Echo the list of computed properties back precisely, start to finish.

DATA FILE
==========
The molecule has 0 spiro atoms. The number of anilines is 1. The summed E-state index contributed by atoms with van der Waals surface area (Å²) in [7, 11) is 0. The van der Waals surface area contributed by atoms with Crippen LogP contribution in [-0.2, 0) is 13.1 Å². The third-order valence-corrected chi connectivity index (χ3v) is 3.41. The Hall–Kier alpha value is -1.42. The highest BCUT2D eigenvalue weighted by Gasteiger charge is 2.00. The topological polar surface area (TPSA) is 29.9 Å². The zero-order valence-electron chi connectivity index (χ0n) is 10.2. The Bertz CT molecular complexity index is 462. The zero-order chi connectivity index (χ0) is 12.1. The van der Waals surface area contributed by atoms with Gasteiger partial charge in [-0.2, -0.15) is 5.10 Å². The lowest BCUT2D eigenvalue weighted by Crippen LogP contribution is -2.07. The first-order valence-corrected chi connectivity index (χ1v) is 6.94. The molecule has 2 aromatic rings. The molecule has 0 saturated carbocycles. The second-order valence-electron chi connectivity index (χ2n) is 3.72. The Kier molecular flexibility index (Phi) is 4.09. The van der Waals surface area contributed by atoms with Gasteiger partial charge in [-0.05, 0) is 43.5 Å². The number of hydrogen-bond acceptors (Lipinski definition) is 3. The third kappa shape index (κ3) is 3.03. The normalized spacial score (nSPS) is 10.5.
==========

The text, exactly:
The molecule has 0 spiro atoms. The number of anilines is 1. The summed E-state index contributed by atoms with van der Waals surface area (Å²) in [7, 11) is 0. The van der Waals surface area contributed by atoms with Crippen LogP contribution in [-0.2, 0) is 13.1 Å². The third-order valence-corrected chi connectivity index (χ3v) is 3.41. The Hall–Kier alpha value is -1.42. The highest BCUT2D eigenvalue weighted by Gasteiger charge is 2.00. The topological polar surface area (TPSA) is 29.9 Å². The zero-order valence-electron chi connectivity index (χ0n) is 10.2. The Bertz CT molecular complexity index is 462. The zero-order chi connectivity index (χ0) is 12.1. The van der Waals surface area contributed by atoms with Gasteiger partial charge in [-0.2, -0.15) is 5.10 Å². The lowest BCUT2D eigenvalue weighted by Crippen LogP contribution is -2.07. The first-order valence-corrected chi connectivity index (χ1v) is 6.94. The molecule has 2 aromatic rings. The molecule has 0 saturated carbocycles. The second-order valence-electron chi connectivity index (χ2n) is 3.72. The Kier molecular flexibility index (Phi) is 4.09. The van der Waals surface area contributed by atoms with Gasteiger partial charge in [-0.05, 0) is 43.5 Å². The number of hydrogen-bond acceptors (Lipinski definition) is 3. The third kappa shape index (κ3) is 3.03. The normalized spacial score (nSPS) is 10.5.